(In an interesting side-note I listened to a lecture of hers which marries the rights of prisoners to the rights of disabled people through the concepts of freedom of movement and freedom of assembly. This is very related to Foucault, whose work focussed on prisons and marginalised groups. It also shows how to bring two unrelated groups together in the same thought process by examining an entirely different axis.)
To conclude: I believe these flowing, changeable things that none the less have pathways, grooves and nodes or nexus points are the metaphorical ideas to move forward with. It is this flowy nature that I use to identify possible fluid mode phenomena, and it was this postmodern background that lead me to think Meaningness.com was onto something.
In true stage 5/bisexual/Postmodern fashion, almost all post-structuralist and postmodernist philophers explicitly reject the labels applied to them. Some of them are not even philosophers, which is illustrative of formal categories breaking down in academia, which is itself illustrative of stage 5 thinking being well under way in thought arenas. The overarching placeholder word “theory” is now taken to mean the people and ideas I have mentioned plus many more, who range across disciplines.
Omissions and errors
I have attempted to make a sketch of philosophical postmodernism and have missed out loads of it. Tell me which bits you’d like an expansion on! I may have made errors.
I have yet to figure out proper notes and references, sorry. Below are authors who are often said to be post-structuralists, or to have had a post-structuralist period. These are philosophy based. The ones with stars are the ones I have read. Titles after the names are ones I recommend.
Kathy Acker *
Jean Baudrillard * ‘Simulations’
Judith Butler * ‘Gender Trouble’
Gilles Deleuze *
Umberto Eco *
John Fiske (media studies)
Michel Foucault * ‘History of Sexuality Vol.1’
Félix Guattari *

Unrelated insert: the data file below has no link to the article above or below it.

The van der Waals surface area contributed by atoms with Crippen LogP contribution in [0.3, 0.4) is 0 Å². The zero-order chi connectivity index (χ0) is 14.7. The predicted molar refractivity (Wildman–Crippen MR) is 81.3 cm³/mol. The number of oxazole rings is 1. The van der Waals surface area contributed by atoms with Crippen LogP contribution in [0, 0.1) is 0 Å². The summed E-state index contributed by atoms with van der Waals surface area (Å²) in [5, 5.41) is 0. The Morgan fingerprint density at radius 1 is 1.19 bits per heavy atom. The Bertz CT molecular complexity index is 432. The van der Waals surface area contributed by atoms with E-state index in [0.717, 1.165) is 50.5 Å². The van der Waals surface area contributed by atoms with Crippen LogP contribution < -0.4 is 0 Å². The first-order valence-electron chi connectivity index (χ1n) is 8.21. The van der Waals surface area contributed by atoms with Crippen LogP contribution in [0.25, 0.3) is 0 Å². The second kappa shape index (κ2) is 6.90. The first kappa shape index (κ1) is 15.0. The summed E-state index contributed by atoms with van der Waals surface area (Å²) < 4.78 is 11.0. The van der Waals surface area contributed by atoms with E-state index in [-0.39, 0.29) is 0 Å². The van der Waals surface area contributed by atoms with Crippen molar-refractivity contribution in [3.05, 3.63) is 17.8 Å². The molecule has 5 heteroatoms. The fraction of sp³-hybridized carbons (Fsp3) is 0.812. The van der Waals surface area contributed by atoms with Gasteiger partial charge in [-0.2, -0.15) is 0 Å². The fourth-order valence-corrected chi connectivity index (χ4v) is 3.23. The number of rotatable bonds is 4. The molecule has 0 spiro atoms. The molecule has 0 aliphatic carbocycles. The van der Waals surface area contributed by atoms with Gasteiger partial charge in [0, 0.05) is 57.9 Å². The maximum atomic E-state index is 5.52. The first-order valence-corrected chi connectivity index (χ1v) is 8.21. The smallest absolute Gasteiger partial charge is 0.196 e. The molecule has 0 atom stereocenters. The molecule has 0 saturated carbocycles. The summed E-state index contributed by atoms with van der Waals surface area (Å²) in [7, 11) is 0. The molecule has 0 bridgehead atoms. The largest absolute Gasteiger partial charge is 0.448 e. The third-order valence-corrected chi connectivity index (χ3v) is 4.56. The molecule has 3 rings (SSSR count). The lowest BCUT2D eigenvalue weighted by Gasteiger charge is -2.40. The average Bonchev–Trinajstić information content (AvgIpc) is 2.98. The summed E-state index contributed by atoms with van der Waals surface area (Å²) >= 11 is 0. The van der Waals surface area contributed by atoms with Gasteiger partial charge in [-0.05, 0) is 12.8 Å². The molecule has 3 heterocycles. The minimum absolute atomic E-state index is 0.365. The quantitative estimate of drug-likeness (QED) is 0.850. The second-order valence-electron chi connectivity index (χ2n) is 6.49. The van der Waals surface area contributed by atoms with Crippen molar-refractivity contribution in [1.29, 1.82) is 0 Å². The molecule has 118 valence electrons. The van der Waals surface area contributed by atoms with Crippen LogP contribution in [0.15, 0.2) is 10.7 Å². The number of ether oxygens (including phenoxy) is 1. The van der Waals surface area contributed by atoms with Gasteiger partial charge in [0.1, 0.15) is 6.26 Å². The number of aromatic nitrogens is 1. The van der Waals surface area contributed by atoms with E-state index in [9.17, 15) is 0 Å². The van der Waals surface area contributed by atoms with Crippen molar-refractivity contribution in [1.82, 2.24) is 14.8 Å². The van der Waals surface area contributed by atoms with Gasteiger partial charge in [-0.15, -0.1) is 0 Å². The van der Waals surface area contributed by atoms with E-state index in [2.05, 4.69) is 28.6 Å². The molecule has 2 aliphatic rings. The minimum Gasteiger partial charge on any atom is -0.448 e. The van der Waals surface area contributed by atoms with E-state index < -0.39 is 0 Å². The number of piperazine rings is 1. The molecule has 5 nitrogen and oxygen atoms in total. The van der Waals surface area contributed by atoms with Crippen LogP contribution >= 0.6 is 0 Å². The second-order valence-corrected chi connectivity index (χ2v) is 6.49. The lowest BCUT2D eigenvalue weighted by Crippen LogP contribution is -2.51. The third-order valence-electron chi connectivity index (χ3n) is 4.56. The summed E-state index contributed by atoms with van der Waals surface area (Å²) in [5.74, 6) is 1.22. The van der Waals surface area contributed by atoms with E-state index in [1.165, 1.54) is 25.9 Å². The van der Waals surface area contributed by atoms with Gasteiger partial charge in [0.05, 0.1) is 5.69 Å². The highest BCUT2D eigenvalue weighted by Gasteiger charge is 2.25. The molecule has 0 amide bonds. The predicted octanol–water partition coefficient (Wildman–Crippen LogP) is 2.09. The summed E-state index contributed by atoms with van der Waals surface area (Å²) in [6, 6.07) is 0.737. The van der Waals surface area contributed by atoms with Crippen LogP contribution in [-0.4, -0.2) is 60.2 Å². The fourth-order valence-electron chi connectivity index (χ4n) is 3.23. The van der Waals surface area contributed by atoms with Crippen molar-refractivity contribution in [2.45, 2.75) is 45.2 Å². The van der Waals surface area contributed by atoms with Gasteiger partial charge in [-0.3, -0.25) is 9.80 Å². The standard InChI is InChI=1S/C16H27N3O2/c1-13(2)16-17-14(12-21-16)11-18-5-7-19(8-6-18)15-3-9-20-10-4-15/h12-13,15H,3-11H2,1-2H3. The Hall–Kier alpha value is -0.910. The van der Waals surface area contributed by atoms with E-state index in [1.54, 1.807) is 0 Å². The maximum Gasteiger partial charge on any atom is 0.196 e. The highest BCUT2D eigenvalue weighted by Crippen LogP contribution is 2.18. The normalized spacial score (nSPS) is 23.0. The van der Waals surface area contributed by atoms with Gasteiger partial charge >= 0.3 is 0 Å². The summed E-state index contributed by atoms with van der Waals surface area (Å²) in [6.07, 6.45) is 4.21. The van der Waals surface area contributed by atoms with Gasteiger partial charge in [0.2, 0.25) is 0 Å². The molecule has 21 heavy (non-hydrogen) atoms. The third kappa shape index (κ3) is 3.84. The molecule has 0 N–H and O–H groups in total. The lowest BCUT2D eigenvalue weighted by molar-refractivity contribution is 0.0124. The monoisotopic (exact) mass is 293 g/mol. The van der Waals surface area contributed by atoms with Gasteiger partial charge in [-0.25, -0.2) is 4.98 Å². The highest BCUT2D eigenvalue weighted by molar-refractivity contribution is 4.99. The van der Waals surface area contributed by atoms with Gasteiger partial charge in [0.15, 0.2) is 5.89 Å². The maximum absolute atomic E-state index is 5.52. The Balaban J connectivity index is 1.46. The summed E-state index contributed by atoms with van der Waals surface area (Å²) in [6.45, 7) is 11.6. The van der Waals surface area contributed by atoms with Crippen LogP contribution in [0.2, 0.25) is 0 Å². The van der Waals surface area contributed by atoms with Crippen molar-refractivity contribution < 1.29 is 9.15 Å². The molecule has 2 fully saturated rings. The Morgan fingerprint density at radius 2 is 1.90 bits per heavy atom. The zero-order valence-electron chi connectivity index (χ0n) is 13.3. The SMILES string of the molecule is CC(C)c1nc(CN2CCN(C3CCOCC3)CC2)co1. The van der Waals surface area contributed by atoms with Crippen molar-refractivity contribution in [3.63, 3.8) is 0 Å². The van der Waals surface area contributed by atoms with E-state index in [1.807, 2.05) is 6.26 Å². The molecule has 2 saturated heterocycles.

Luce Irigaray *
Jean-François Lyotard *
Simone De Beauvoir* ‘The Second Sex’
In Robert Kegan’s book, the fifth stage of cognitive, personal and social evolution is called the Inter-Individual Stage. I find this to be the least useful of all the names for the stages.
According to his framework, one moves from “being” one’s current environment to “having” it as a tool. At stage 3, one “is” one’s relationships. One “is” a father, a son, a friend and performance in those relationships equals one’s success and sense of self.
In stage 4 one goes from being “embedded” in relationships to “having” relationships. One is now embedded in a “system” that governs those relationships, as well as everything else in life, from ethics to personal goals. One “is” one’s system, such that threats to one’s system (eg religion, political leaning, career title) are threats to the self.
In stage 5 one moves from being “embedded” in a system to “having” systems that can be used as tools. But the new “embedded” state does not have a strong name.
Stage 5 environment name
Kegan talks about how graduation from stage 4 might have no road-map in romantic relationships and it is generally equally rejected in workplace environments. His attempt to describe a marriage in stage 5 terms seems a little handwavey.
He went on to write a book for businesses about how to foster a good “holding einvironment” for employees and another book about the breakdown of support for stage 3-4 in society in general. Stage 5 is treated rarely.
Meaningness.com is currently doing a fascinating series of posts about moving from stage 4 to 5 and they are using the phrase “meta-systemic”. I think this is perfect for the STEM audience. Elsewhere in meaningness the relevant phrases are “complete stance” and “fluid mode”.